Recall an incident at work when information was passed primarily through the grapevine. How accurate were the rumors, and how did people react to them?

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thanatassa eNotes educator| Certified Educator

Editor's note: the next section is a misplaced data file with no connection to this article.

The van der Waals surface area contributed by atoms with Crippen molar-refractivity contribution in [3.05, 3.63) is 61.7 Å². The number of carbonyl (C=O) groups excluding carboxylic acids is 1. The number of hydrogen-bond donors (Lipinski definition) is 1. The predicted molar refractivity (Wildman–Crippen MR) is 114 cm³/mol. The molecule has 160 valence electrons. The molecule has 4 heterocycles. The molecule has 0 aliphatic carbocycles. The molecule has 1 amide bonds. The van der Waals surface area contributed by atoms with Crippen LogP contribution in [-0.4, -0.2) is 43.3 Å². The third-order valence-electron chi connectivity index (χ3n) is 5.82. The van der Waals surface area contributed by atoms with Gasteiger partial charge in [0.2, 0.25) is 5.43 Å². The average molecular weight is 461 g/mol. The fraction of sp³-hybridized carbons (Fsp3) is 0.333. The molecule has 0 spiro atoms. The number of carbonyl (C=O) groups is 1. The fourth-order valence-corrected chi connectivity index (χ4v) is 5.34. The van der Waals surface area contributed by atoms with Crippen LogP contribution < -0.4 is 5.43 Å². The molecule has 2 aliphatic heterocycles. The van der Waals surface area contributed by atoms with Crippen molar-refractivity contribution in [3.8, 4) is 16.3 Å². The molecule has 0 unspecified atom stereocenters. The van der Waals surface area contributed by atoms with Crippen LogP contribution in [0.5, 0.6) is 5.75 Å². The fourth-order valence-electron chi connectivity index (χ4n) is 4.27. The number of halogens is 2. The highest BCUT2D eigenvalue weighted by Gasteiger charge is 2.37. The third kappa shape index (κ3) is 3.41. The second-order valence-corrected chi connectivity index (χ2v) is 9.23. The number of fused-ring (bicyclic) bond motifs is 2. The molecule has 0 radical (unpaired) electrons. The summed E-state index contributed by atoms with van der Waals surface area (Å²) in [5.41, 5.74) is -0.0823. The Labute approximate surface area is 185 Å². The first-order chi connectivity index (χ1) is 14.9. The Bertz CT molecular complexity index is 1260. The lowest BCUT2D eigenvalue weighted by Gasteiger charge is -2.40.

In my work, I was elected to a position in our faculty union and was able to observe the process of contract negotiations. Management wanted to make a significant change in our working conditions and issued a short memo describing the initiative in glowing and extremely vague terms. The rumour mill got very active, interpreting the memo to mean, essentially, that we'd all get paid more for doing less and support for this change started to build as we got closer to the scheduled vote to approve the contract. The union insisted that we see the fine print and make it public in clear language before being asked to vote on it. The actual truth, once we got to see the fine print, was that under the new proposal, most people would do more work for less money in order to give lots of money to handpicked favourites of some administrators. Union representatives used email and official meetings to circulate the full details of what the changes would mean, so that people's votes would be based on the actual details of the fine print rather than rumour.